Lysis time, optimality, and the genetics of evolution in a T7 phage model system

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Title: Lysis time, optimality, and the genetics of evolution in a T7 phage model system
Author: Heineman, Richard Hugh, 1978-
Abstract: The ability of traits to adapt in response to change is one of the most fundamental aspects of evolution . Optimality models used to predict adaptation frequently make simplifying assumptions about the ability of traits to evolve freely within simple tradeoffs . However , we frequently have little understanding of genomic mechanisms underlying phenotypic evolution . Genetic constraints clearly limit phenotypic change , but the extent to which they do so is unclear . I will explore molecular and phenotypic responses to genomic and environmental perturbations through experimental evolution in T7 bacteriophage . First , I studied evolutionary robustness of the lysis time phenotype when lysin gene lysozyme was deleted . This deletion profoundly delayed lysis and thus decreased fitness . Evolved phages recovered much of the lost fitness and mostly restored lysis timing . The recovery was mediated by changes in a tail fiber gene (gene 16 ) with muralytic activity that is generally used in genome entry . Next , I extended the work on lysozyme to observe the effect of increasing constraint on evolutionary recovery . The effects of various combinations of deletions of lysozyme , 17 .5 (which plays a role in lysis ) and 16 suggested that another gene played a role similar to 17 .5 in lysis . The phage defective in both lysozyme and 16 did not lyse hosts thoroughly even after long periods of infection , suggesting that these were the only effective lysin genes . Adaptation of this phage on cells expressing the essential gp16 constrained the primary adaptive pathway of recovery from lysozyme deletion . A mutually exclusive alternative pathway involving a variety of different genes evolved . The line recovered the ability to lyse normal hosts , by a mechanism involving multiple mutations . Finally , I tested the ability of T7 to adapt to an optimum lysis time . Based on empirical results from other phages , mature phage virions accumulate linearly inside the cell over time . This assumption underlies a model suggesting that availability of hosts determines optimal lysis time . While adaptation to different host densities caused the expected qualitative evolutionary changes , adaptation to conditions expected to select for slow lysis did not lead to the quantitative optimum . This is probably due to nonlinear virion accumulation .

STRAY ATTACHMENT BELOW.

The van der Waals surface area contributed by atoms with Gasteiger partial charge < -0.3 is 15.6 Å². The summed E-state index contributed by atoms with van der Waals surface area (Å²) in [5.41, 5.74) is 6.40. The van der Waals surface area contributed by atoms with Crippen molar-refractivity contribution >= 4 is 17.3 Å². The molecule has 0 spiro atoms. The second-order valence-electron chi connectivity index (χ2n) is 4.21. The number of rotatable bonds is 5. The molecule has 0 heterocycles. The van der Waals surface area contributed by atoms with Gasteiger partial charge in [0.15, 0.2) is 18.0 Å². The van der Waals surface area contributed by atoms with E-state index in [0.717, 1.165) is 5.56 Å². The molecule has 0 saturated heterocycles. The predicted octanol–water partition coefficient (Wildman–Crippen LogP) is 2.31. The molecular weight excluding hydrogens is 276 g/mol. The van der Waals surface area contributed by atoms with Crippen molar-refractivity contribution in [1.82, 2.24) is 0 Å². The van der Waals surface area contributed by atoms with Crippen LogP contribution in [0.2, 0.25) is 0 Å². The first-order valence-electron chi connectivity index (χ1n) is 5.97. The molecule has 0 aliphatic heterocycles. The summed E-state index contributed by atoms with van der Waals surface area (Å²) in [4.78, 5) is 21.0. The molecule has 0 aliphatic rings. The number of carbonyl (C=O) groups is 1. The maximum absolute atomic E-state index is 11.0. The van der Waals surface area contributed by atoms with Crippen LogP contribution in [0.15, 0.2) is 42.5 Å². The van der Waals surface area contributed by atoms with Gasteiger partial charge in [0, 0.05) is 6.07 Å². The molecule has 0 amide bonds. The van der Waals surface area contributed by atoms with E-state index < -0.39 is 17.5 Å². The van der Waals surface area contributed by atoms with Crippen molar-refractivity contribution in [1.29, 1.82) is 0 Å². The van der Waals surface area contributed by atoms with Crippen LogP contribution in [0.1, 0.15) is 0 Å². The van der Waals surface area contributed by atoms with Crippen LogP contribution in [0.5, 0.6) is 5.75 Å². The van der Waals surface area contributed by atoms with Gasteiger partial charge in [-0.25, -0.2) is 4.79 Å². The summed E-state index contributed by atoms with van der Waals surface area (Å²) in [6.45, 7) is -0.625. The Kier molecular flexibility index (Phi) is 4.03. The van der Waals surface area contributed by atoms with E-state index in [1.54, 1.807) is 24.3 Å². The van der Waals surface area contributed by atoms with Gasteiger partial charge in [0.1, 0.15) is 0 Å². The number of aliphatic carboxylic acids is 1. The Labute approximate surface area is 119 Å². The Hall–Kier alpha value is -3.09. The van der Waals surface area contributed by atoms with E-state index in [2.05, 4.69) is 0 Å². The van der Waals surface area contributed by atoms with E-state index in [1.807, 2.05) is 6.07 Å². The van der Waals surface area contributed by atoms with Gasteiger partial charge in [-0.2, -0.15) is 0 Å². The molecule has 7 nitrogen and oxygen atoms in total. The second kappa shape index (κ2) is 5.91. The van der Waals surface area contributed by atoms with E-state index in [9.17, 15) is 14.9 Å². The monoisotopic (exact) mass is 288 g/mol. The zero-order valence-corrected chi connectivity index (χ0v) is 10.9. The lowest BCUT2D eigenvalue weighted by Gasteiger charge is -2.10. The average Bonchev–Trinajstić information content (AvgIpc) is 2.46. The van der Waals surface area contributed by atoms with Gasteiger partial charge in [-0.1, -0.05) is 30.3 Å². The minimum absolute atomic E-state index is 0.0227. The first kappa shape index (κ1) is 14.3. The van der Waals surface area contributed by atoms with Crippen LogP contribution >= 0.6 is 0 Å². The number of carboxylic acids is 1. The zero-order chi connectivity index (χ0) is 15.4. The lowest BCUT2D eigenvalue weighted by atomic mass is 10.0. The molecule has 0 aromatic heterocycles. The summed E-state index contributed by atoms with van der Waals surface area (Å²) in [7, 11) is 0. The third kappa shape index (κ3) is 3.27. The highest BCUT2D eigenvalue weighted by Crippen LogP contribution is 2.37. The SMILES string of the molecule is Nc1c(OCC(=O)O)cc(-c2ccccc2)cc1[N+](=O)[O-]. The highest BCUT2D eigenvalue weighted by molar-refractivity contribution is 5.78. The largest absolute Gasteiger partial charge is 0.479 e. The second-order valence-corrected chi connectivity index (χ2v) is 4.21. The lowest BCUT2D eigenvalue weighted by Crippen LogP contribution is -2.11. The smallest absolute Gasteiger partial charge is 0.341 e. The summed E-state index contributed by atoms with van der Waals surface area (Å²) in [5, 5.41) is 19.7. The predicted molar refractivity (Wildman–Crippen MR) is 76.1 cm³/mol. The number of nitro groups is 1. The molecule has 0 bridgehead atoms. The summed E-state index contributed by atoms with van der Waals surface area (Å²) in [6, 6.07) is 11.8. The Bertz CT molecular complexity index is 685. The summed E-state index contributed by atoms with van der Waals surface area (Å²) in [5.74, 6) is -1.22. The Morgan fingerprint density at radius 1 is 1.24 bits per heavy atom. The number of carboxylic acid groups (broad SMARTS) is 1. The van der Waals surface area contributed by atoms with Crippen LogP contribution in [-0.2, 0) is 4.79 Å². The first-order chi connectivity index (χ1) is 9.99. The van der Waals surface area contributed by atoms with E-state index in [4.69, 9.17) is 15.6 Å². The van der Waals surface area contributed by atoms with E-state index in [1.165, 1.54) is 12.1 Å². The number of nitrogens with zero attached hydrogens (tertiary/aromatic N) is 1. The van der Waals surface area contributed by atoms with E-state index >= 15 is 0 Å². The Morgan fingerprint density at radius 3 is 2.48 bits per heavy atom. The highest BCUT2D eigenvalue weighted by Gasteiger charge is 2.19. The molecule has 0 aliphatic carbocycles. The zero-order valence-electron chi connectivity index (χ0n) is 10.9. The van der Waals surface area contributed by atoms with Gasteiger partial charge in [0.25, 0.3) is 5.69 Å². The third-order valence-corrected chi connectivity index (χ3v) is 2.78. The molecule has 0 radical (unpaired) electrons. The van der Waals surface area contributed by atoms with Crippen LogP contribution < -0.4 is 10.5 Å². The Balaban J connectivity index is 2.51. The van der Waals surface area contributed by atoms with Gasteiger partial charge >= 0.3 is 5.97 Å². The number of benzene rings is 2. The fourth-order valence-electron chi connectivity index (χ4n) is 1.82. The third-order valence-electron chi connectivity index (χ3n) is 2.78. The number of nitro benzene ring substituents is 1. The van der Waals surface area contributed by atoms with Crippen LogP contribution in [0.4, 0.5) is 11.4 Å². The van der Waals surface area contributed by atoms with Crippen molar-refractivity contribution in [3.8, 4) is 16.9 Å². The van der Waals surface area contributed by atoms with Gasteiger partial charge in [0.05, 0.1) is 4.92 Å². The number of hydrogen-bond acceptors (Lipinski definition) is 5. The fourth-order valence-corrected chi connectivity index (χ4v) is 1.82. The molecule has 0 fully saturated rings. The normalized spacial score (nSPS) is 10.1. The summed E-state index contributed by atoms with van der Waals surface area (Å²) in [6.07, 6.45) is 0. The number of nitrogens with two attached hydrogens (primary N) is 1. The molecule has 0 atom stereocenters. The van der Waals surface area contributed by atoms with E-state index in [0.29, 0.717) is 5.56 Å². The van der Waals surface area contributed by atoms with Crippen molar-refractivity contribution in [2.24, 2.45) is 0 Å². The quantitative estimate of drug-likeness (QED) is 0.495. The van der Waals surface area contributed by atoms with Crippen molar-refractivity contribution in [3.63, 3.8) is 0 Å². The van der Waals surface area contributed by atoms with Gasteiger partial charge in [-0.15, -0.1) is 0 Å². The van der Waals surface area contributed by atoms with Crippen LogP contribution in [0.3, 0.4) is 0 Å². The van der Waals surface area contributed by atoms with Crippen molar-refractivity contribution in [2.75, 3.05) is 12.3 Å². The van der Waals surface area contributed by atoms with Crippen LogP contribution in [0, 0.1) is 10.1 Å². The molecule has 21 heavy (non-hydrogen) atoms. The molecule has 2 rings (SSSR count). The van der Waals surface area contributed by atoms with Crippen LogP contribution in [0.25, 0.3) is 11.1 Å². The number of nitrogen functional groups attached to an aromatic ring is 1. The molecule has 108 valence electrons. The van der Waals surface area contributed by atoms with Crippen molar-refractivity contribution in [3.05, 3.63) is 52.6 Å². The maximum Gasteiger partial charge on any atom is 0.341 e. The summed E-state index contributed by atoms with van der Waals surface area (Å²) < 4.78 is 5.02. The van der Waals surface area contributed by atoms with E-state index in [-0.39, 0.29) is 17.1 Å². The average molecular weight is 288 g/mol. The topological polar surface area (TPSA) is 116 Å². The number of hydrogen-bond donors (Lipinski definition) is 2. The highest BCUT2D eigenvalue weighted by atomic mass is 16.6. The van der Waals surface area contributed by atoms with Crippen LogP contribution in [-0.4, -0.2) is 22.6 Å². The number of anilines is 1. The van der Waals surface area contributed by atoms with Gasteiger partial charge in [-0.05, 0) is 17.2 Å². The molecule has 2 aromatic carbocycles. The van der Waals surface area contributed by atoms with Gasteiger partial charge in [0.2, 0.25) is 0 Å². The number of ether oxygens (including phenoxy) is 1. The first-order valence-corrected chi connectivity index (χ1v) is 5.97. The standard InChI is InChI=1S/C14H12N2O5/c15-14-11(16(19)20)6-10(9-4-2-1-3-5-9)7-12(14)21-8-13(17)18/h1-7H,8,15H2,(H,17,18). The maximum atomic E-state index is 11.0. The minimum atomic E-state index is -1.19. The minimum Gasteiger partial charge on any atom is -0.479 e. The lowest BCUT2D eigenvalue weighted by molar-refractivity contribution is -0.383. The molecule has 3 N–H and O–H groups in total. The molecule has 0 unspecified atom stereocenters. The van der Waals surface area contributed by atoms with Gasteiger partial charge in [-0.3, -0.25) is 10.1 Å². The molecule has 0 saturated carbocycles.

URI: http : / /hdl .handle .net /2152 /3439
Date: 2008-08-28


Lysis time, optimality, and the genetics of evolution in a T7 phage model system. Doctoral dissertation, The University of Texas at Austin. Available electronically from http : / /hdl .handle .net /2152 /3439 .

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